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After mounting a double platform, Muti stood head and shoulders above the army of musicians and singers on the stage floor, and also front and center.
From where I sat, it looked like baritone Luca Salsi, as Macbeth, was singing directly into Muti's belly, while the eyes of the audience fell on the conductor's elegant back: hair, tailcoat, dancing baton and—when he swooped toward the violins or cellos—the aristocratic nose, in profile.
This is a musical purist's Macbeth, stripped of its usual visual elements: no sets, no costumes, no directorial distortion, and none of the physical action that, especially in this opera, with its ghosts and witches, can turn the whole thing hokey. I'm a sucker for everything visual, but with the orchestra on the stage instead of in a pit and the singers (including soprano Tatiana Serjan as Lady Macbeth) as living instruments at the maestro's command, Verdi's sheer aural drama stands, magnificently, on its own.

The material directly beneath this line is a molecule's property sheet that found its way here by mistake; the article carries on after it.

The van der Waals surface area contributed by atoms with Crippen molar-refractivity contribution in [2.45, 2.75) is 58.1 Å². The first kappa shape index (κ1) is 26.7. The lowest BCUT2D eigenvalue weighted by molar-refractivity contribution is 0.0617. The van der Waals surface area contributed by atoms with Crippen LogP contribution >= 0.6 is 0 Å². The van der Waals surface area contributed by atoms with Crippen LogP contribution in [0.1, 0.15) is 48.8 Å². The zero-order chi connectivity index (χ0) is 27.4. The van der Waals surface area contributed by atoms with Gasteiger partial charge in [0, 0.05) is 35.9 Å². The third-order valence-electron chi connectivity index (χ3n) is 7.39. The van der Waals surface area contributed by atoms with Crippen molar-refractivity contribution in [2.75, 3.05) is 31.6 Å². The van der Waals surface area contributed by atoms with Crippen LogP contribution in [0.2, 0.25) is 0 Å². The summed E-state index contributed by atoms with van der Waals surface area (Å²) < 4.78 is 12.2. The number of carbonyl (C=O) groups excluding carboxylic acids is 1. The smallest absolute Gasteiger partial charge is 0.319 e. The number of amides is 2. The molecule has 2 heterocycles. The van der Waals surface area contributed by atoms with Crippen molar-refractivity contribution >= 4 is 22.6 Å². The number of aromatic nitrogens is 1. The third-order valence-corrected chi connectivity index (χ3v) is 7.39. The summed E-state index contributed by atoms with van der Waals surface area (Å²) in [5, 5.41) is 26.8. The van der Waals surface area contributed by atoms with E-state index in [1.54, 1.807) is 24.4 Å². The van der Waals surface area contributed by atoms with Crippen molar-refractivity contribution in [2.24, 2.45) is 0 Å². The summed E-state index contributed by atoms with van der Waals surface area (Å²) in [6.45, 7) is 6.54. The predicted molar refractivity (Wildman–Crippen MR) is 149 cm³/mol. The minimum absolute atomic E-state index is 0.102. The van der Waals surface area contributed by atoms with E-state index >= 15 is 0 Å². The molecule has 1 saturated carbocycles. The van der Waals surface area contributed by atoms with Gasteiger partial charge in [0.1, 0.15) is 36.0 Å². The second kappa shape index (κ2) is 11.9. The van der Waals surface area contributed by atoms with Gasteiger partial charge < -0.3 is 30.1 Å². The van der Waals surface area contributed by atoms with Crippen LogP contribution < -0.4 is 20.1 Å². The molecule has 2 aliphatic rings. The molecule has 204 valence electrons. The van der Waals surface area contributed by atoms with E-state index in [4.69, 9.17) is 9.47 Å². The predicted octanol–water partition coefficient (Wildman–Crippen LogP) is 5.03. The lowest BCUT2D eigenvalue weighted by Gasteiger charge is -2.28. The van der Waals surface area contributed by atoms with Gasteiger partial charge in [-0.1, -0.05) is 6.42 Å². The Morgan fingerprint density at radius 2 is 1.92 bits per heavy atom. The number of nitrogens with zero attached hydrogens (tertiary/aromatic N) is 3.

Performances continue tonight and Friday at 7 PM and Sunday at 3 PM at Symphony Center, 220 S. Michigan, 312-294-3000, cso.org, $35-$280. Rush tickets for students and seniors (at $15 and $20 respectively) may be available at the box office; they're cash only.